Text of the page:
Advisors today face a major challenge. It is becoming increasingly more difficult for us to draw clear distinctions between ourselves and our competitors. This so-called “crisis of differentiation” is not likely to reverse course anytime soon. In fact, if anything, the trend is likely to accelerate.
The Labor Department’s fiduciary rule – or if not “The Rule,” a similar future rule – will make marketing oneself as a fiduciary virtually meaningless. Competing on price will also become more difficult as consumers continue to have more low-cost options for investments and advice. Even the internet, which for the most part has enhanced our businesses, has added to the “problem” by making it easier for consumers to compare greater numbers of advisors, independent of their location. Bottom line… it’s going to continue to get harder for advisors to stand out from the crowd.
So what’s an advisor to do? Ultimately, there are only two ways to put distance between yourself and “the field.” You can either be better than everyone else, or you can be different than everyone else. For most advisors, the latter of the two options is the better choice. Being “better” is simply a much harder sell.
“Better” is, by its very nature, subjective and open to interpretation. And let’s face it; we are an industry of braggarts, where everyone is telling everyone else that they are the best. There’s often little to nothing to separate those claims of braggadocio from one another. So that leaves us with “different.”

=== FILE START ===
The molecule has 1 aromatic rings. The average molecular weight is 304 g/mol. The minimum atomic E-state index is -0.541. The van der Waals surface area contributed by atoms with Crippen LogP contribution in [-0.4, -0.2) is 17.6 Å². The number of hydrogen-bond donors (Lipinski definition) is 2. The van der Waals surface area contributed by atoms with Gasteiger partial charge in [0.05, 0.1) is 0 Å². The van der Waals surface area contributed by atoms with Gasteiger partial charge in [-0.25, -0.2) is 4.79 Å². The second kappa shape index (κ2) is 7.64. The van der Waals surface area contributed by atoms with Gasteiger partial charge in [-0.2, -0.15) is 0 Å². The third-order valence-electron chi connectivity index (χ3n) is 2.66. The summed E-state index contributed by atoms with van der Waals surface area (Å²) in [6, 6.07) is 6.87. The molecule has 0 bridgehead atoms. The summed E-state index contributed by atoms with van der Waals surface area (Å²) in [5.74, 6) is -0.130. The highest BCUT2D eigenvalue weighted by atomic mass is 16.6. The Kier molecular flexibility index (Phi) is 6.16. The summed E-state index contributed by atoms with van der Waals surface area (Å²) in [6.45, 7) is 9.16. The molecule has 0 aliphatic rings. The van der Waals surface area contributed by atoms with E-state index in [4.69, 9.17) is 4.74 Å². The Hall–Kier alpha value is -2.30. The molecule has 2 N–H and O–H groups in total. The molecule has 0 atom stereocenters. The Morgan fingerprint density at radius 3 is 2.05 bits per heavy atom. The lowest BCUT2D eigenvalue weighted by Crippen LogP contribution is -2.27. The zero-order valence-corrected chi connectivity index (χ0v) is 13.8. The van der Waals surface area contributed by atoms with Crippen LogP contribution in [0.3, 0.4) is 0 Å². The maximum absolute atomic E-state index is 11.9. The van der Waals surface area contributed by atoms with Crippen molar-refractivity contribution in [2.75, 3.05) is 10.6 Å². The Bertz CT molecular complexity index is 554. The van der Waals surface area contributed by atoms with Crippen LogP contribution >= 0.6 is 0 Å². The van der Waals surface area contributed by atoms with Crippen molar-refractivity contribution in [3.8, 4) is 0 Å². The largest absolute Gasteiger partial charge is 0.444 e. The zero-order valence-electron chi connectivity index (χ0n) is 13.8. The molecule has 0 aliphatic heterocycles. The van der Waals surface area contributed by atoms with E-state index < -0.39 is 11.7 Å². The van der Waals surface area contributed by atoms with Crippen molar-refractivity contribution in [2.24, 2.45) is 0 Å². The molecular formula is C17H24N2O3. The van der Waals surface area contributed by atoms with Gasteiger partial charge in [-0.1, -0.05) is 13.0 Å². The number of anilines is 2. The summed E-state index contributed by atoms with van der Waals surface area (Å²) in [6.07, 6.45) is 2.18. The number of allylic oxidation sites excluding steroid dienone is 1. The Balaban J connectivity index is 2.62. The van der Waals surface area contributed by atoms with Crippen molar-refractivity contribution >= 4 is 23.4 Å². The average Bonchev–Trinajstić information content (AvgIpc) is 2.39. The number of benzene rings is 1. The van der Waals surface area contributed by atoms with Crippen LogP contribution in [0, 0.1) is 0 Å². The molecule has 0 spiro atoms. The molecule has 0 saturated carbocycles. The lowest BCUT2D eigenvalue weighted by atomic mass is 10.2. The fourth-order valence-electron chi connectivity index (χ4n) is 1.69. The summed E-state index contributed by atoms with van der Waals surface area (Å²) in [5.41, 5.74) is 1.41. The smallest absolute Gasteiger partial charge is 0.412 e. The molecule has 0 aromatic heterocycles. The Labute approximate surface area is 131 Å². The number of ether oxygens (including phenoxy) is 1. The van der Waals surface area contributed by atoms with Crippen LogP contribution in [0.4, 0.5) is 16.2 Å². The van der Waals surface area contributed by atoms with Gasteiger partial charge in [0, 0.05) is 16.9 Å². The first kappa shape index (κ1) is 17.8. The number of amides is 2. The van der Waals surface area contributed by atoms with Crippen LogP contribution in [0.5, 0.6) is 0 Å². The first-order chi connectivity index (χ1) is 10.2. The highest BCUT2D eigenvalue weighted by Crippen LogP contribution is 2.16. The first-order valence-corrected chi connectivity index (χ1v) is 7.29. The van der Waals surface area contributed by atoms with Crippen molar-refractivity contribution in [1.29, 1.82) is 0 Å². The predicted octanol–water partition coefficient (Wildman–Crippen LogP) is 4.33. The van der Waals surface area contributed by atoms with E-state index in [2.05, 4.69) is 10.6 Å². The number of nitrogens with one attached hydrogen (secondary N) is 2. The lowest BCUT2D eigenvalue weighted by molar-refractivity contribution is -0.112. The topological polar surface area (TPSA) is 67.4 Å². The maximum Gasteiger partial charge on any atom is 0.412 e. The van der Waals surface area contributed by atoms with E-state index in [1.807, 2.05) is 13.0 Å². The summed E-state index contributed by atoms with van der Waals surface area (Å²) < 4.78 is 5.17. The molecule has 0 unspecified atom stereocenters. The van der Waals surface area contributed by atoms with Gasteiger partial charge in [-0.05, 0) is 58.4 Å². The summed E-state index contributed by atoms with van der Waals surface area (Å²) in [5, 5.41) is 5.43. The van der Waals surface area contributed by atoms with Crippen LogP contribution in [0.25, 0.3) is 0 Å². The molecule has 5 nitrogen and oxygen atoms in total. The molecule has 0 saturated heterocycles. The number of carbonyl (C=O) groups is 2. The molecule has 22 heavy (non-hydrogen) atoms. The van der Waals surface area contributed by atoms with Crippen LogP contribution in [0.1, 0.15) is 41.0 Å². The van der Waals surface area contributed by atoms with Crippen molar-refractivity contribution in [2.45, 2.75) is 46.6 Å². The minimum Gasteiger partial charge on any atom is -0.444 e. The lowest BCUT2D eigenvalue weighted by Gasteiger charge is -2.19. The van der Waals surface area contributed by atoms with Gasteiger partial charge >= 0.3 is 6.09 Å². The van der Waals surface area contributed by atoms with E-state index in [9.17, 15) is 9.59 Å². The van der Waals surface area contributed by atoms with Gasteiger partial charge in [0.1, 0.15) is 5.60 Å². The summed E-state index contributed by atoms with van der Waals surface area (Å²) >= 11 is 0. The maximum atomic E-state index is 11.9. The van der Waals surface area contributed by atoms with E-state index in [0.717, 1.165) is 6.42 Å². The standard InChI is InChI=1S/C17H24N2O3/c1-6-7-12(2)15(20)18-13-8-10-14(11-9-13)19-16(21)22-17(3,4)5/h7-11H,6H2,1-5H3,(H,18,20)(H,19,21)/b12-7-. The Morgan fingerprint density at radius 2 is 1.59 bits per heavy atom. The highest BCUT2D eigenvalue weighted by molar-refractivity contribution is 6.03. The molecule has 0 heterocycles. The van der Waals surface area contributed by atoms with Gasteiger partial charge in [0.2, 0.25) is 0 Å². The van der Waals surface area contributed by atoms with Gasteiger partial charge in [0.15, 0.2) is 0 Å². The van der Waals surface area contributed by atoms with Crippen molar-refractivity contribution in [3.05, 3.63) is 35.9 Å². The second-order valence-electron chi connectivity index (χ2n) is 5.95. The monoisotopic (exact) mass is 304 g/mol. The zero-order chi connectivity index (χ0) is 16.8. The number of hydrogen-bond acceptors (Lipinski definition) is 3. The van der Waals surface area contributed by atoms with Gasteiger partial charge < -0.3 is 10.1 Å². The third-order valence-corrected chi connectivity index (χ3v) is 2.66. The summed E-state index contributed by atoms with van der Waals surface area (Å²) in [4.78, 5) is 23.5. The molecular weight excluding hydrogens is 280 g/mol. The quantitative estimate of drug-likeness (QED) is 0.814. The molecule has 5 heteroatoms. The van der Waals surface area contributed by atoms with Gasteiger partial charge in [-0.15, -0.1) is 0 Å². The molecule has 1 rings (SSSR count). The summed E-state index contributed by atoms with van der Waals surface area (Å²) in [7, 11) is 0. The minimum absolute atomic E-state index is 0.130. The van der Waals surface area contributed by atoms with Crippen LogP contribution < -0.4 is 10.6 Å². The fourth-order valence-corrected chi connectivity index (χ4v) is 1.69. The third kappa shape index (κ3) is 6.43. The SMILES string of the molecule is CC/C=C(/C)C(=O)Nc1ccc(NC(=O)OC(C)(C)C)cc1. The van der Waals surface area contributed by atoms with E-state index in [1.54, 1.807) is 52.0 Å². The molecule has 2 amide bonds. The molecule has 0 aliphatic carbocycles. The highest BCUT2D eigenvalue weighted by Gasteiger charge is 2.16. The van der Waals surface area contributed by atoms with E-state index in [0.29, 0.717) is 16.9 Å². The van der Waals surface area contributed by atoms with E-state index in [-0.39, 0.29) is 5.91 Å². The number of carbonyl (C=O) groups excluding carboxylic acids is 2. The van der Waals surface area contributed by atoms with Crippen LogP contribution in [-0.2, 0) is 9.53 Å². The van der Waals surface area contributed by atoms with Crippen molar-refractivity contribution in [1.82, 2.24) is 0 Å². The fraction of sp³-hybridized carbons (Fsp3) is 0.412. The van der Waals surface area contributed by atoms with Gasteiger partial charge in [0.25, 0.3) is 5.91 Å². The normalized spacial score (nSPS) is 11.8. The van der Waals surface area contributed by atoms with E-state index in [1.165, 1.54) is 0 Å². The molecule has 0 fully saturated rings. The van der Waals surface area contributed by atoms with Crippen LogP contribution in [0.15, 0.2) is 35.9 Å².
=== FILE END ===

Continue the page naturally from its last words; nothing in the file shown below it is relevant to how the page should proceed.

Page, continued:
Interestingly enough, recent history provides us with one of the most compelling examples of this concept in practice. Love him or hate him, advisors can learn a thing or two from President Donald Trump about separating oneself from a crowd field. Long before Trump faced off against Hillary Clinton in the general election, he faced what, arguably, was an even bigger challenge: securing the Republican nomination. In the general election, Trump only needed to beat one person, but recall that to secure the Republican nomination, he had to beat 16.
No doubt, Trump spent a good amount of time talking about how he was “better” or “the best” at this and that — he is Trump after all — but that’s not how he won the nomination. Sixteen other Republican candidates for president also told voters why they were the “best” choice, but in the end, they all fell by the wayside. Trump won the nomination by having a very distinct message that, for better or worse, stuck out. The other 16 candidates were just too similar. It was like walking into an ice cream store where they offer 17 flavors; chocolate, and 16 flavors of vanilla. There’s regular vanilla, French vanilla, Tahitian vanilla… you get the idea. If you like vanilla, you’ll pick the one you like best, but what if you like chocolate? Well, there’s only one choice. 80% of the visitors to our fictional ice cream shop might like vanilla better than chocolate, but chocolate would likely still be the number one seller!
This is, in fact, exactly what played out in the Republican primary. In sum, Trump’s opponents had greater support — at least initially — than he did, but they were all competing for the same voters and ended up cannibalizing one another’s efforts. Trump, on the other hand, spoke to a smaller group, but in a unique voice. That approach worked well enough to give him the Republican nomination, and ultimately, the presidency.